Much ado about methane

When methane is released chronically, over decades, the concentration in the atmosphere will rise to a new equilibrium value. It won’t keep rising indefinitely, like CO2 would, because methane degrades while CO2 essentially just accumulates. Methane degrades into CO2, in fact, so in simulations I did (Archer and Buffett, 2005) the radiative forcing from the elevated methane concentration throughout a long release was about matched by the radiative forcing from the extra CO2 accumulating in the atmosphere from the methane as a carbon source. In the figure below, the dashed lines are from a simulation of a fossil fuel CO2 release, and the solid lines are the same model but with an added methane hydrate feedback. The radiative forcing from the methane combines the CH4 itself which only persists during the time of the methane release, plus the added CO2 in the atmosphere, which persists throughout the simulation of 100,000 years.

response of carbon cycle / hydrate model to fossil fuel CO2 forcing

The possibility of a catastrophic release is of course what gives methane its power over the imagination (of journalists in particular it seems). A submarine landslide might release a Gigaton of carbon as methane (Archer, 2007), but the radiative effect of that would be small, about equal in magnitude (but opposite in sign) to the radiative forcing from a volcanic eruption. Detectable perhaps but probably not the end of humankind as a species.

What could happen to methane in the Arctic?

The methane bubbles coming from the Siberian shelf are part of a system that takes centuries to respond to changes in temperature. The methane from the Arctic lakes is also potentially part of a new, enhanced, chronic methane release to the atmosphere. Neither of them could release a catastrophic amount of methane (hundreds of Gtons) within a short time frame (a few years or less). There isn’t some huge bubble of methane waiting to erupt as soon as its roof melts.

And so far, the sources of methane from high latitudes are small, relative to the big player, which is wetlands in warmer climes. It is very difficult to know whether the bubbles are a brand-new methane source caused by global warming, or a response to warming that has happened over the past 100 years, or whether plumes like this happen all the time. In any event, it doesn’t matter very much unless they get 10 or 100 times larger, because high-latitude sources are small compared to the tropics.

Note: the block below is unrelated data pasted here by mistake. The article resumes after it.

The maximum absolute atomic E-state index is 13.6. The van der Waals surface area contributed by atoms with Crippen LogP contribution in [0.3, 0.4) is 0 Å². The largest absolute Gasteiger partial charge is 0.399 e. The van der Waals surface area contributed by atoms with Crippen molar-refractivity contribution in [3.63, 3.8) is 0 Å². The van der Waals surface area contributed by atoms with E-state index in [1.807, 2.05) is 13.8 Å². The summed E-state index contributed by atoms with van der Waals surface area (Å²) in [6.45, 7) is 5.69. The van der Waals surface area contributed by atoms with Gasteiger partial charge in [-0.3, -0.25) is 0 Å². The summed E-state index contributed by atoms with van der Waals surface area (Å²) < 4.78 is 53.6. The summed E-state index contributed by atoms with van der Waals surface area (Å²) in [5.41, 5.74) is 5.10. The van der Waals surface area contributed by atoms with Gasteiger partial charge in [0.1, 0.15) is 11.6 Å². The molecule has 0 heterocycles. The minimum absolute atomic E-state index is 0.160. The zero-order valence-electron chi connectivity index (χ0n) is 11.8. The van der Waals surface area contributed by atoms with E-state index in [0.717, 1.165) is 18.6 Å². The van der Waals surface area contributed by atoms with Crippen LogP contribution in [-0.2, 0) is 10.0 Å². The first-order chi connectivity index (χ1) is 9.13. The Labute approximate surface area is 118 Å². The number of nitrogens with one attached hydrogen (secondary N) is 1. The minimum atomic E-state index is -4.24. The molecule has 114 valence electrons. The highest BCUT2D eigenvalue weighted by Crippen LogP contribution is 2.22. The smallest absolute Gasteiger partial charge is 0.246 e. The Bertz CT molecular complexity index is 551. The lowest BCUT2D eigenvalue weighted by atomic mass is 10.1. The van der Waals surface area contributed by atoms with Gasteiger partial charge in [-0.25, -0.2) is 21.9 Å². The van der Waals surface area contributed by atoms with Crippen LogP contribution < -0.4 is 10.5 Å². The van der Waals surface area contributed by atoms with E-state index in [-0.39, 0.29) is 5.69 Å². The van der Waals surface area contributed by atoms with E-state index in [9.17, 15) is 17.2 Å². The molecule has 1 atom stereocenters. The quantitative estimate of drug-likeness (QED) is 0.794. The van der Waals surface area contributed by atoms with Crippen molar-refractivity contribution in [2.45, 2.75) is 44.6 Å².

Methane as past killing agent?

Mass extinctions like the end-Permean and the PETM do typically leave tantalizing spikes in the carbon isotopic records preserved in limestones and organic carbon. Methane has an isotopic signature, so any methane hijinks would be recorded in the carbon isotopic record, but so would changes in the size of the living biosphere, soil carbon pools such as peat, and dissolved organic carbon in the ocean. The end-Permean extinction is particularly mysterious, and my impression is that the killing mechanism for that is still up for grabs. Methane is also one of the usual suspects for the PETM, which consisted of about 100,000 years of isotopically light carbon, which is thought to be due to release of some biologically-produced carbon source, similar to the way that fossil fuel CO2 is lightening the carbon isotopes of the atmosphere today, in concert with really warm temperatures. I personally believe that the combination of the carbon isotopes and the paleotemperatures pretty much rules out methane as the original carbon source (Pagani et al., 2006), although Gavin draws an opposite conclusion, which we may hash out in some future post. In any case, the 100,000-year duration of the warming means that the greenhouse agent through most of the event was CO2, not methane.

Could there be a methane runaway feedback?.

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  1. D. Archer, and B. Buffett, "Time-dependent response of the global ocean clathrate reservoir to climatic and anthropogenic forcing", Geochemistry, Geophysics, Geosystems, vol. 6, pp. n/a-n/a, 2005.
  2. M. Pagani, K. Caldeira, D. Archer, and J.C. Zachos, "ATMOSPHERE: An Ancient Carbon Mystery", Science, vol. 314, pp. 1556-1557, 2006.